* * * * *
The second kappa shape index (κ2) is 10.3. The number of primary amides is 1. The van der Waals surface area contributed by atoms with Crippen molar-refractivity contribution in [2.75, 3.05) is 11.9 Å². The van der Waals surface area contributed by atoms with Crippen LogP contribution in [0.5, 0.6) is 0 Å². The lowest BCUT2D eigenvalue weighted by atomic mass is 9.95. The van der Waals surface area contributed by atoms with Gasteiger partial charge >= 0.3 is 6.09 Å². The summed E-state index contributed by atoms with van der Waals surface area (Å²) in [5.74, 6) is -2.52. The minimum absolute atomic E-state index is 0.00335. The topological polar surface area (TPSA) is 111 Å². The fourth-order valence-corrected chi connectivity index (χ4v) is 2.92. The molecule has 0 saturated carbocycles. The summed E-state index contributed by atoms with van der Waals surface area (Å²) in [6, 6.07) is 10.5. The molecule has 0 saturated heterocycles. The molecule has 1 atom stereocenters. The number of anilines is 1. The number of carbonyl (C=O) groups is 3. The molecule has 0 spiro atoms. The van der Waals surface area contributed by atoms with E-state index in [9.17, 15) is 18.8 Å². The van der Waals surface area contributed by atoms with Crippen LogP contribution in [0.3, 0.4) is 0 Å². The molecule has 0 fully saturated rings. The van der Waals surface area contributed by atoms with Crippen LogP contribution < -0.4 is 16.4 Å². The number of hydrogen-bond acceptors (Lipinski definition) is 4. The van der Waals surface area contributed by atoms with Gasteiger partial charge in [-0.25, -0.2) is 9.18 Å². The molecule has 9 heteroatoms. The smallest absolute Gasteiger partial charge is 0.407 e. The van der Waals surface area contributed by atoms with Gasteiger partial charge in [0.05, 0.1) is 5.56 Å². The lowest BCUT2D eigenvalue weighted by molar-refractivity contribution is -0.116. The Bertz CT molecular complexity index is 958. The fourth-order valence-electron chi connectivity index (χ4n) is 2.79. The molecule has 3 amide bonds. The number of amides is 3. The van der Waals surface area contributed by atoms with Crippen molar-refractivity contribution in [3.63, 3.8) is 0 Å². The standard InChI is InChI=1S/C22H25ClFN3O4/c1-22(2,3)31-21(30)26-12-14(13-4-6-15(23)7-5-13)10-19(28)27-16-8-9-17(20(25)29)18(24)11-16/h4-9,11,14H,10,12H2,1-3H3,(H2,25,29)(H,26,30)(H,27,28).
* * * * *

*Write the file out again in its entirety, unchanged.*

The second kappa shape index (κ2) is 10.3. The number of primary amides is 1. The van der Waals surface area contributed by atoms with Crippen molar-refractivity contribution in [2.75, 3.05) is 11.9 Å². The van der Waals surface area contributed by atoms with Crippen LogP contribution in [0.5, 0.6) is 0 Å². The lowest BCUT2D eigenvalue weighted by atomic mass is 9.95. The van der Waals surface area contributed by atoms with Gasteiger partial charge >= 0.3 is 6.09 Å². The summed E-state index contributed by atoms with van der Waals surface area (Å²) in [5.74, 6) is -2.52. The minimum absolute atomic E-state index is 0.00335. The topological polar surface area (TPSA) is 111 Å². The fourth-order valence-corrected chi connectivity index (χ4v) is 2.92. The molecule has 0 saturated carbocycles. The summed E-state index contributed by atoms with van der Waals surface area (Å²) in [6, 6.07) is 10.5. The molecule has 0 saturated heterocycles. The molecule has 1 atom stereocenters. The number of anilines is 1. The number of carbonyl (C=O) groups is 3. The molecule has 0 spiro atoms. The van der Waals surface area contributed by atoms with E-state index in [9.17, 15) is 18.8 Å². The van der Waals surface area contributed by atoms with Crippen LogP contribution in [0.3, 0.4) is 0 Å². The molecule has 0 fully saturated rings. The van der Waals surface area contributed by atoms with Crippen LogP contribution < -0.4 is 16.4 Å². The number of hydrogen-bond acceptors (Lipinski definition) is 4. The van der Waals surface area contributed by atoms with Gasteiger partial charge in [-0.25, -0.2) is 9.18 Å². The molecule has 9 heteroatoms. The smallest absolute Gasteiger partial charge is 0.407 e. The van der Waals surface area contributed by atoms with Gasteiger partial charge in [0.05, 0.1) is 5.56 Å². The lowest BCUT2D eigenvalue weighted by molar-refractivity contribution is -0.116. The Bertz CT molecular complexity index is 958. The fourth-order valence-electron chi connectivity index (χ4n) is 2.79. The molecule has 3 amide bonds. The number of amides is 3. The van der Waals surface area contributed by atoms with Crippen molar-refractivity contribution in [3.63, 3.8) is 0 Å². The standard InChI is InChI=1S/C22H25ClFN3O4/c1-22(2,3)31-21(30)26-12-14(13-4-6-15(23)7-5-13)10-19(28)27-16-8-9-17(20(25)29)18(24)11-16/h4-9,11,14H,10,12H2,1-3H3,(H2,25,29)(H,26,30)(H,27,28).